In another embodiment, the step of reducing the primary peak further includes reducing the primary peak by bit reversal for subcarriers with a positive correlation to the primary peak and secondary peaks. Reducing the primary peak further includes reducing the primary peak by bit reversal changes to sign of the Icomponent or Qcomponent for a subcarrier that has an outer element and a positive correlation to the primary peak, for reducing the primary peak.
In another embodiment, the step of reducing the primary peak further includes reducing the primary peak by outward enhancement. Reducing the primary peak further includes reducing the primary peak by outward enhancement that increases the Icomponent or Qcomponent magnitude for all subcarriers having an outer modulation constellation element and a negative correlation to the primary peak.
In another embodiment, the step of reducing the primary peak further includes reducing the primary peak using the phase profiles of the primary and secondary peaks to offset all modulation constellation elements for the groups of plural symbols. The method further comprising the steps of computing the phase profiles of the primary and secondary peaks to determine the magnitude and direction of the offset of the element associated with each subcarrier for optimal peak reduction.
The present invention provides a CFR system and method for providing improved peak reduction in OFDM transmission systems. Accordingly, the present invention further provides an improved OFDM transmission system.
Crest factor reduction is an approach that reduces the peaks at the expense of inband errors. Usually this degradation is distributed through the frequency bandwidth of the signal. However, since the OFDM signal is created in the Fourier domain, it is possible to concentrate the degradation to specific subcarriers (frequency bins of the FFT).
The disclosed CFR approaches modify selected subcarriers within an OFDM symbol. Pilot subcarriers are not modified. For the case of subcarriers modulated using 16QAM or 64QAM, the selected subcarriers are limited to those with data elements on the outer boundary of the constellation. These outer boundary constellation elements have two useful properties that can be exploited. Gray code bit mapping means that a single bit error will move the element to a neighboring position in the constellation, except for the outer elements. For outer elements, a bit error can cause the element to wraparound either the real or imaginary axis and appear at the opposite side of constellation. Thus, large phase changes can be introduced at the expense of one bit error. The second property of the outer elements is that the demodulator does not surround the element with four decision boundaries, as in the case for the interior elements. If the element is pushed further outwards in the constellation space, such that it is not any closer to the active decision boundaries, the BER will not change.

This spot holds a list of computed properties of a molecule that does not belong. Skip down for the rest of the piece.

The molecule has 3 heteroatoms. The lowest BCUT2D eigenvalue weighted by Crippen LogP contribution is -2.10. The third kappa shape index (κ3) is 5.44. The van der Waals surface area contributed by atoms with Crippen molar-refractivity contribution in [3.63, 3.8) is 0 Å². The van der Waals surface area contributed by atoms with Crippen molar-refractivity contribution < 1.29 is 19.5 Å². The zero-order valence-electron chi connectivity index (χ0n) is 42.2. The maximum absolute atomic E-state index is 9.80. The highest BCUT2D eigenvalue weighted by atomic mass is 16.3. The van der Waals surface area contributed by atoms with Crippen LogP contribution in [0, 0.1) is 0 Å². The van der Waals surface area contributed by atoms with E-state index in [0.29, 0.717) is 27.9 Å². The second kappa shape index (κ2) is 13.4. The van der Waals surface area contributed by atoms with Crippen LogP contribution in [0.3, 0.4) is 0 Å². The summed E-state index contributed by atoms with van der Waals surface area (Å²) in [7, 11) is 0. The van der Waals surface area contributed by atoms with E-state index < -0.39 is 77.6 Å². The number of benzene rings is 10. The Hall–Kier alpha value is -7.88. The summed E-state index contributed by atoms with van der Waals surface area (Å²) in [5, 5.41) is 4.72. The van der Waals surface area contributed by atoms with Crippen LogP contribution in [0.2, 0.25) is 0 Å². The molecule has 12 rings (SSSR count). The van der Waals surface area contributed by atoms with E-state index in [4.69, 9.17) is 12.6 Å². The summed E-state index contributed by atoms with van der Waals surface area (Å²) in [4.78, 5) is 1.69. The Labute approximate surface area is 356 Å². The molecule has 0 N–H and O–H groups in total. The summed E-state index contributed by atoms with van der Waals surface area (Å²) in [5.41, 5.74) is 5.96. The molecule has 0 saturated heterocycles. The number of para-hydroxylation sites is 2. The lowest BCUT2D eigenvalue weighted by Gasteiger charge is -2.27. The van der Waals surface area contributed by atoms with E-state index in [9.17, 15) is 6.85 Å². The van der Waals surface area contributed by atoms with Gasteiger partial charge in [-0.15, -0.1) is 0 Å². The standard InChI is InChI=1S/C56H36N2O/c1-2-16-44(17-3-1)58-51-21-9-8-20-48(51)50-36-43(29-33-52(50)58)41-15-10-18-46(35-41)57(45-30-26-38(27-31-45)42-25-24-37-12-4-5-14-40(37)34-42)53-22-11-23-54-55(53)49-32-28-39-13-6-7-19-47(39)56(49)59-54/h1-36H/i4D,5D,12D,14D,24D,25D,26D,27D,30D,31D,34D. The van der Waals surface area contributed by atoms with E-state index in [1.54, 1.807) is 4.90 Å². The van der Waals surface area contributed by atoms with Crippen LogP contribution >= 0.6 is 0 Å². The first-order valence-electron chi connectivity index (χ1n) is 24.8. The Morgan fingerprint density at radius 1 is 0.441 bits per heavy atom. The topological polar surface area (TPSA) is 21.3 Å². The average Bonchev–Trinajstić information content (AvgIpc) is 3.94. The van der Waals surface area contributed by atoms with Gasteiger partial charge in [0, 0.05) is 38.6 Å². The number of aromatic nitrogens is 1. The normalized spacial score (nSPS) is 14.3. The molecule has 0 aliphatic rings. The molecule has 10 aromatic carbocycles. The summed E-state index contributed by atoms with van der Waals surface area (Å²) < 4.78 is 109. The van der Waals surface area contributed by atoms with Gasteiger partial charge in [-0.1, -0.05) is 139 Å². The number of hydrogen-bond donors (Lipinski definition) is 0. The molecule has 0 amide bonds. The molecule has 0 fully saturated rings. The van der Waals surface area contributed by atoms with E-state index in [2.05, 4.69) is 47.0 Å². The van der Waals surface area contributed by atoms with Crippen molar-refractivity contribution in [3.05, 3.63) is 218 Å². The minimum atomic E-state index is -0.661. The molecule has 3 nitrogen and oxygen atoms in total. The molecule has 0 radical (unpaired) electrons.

In the first approach, a bit error is introduced intentionally to move a data element to the opposite side of the constellation (opposite relative to the real or imaginary axis, not the origin). After the bit error, the data element is still on the outer boundary of the constellation. By selecting the correct subcarrier(s) for the bit error, the peak in the time domain will be reduced.
The second approach also selects subcarriers whose data element lies on the outer boundary of the constellation. The magnitude of either the real or imaginary component of the data element is increased. Although the EVM increases, it should not have an effect on the BER because the element is no closer to any of the decision boundaries. The total transmitted power however will increase. By selecting the correct subcarrier(s), the peak in the time domain will be reduced. Both of the abovementioned approaches are effective when used in moderation.
A third approach uses all of the data subcarriers. It increases the EVM and can increase the BER. However, since more subcarriers are available, some CFR can be obtained while keeping the EVM small.
In the preferred embodiment, crest factor reduction is used sparingly with the goal of bounding the PAPR when transmitting at high power levels, as opposed to obtaining the maximum PAPR reduction. The bound is met while minimizing BER without deviating from the standard. This peak power bound allows the power amplifier to be designed for greater efficiency. In some applications it may be necessary to enforce a second PAPR bound for all power levels if the dynamic range of the DAC is not sufficient to avoid clipping of all possible signals.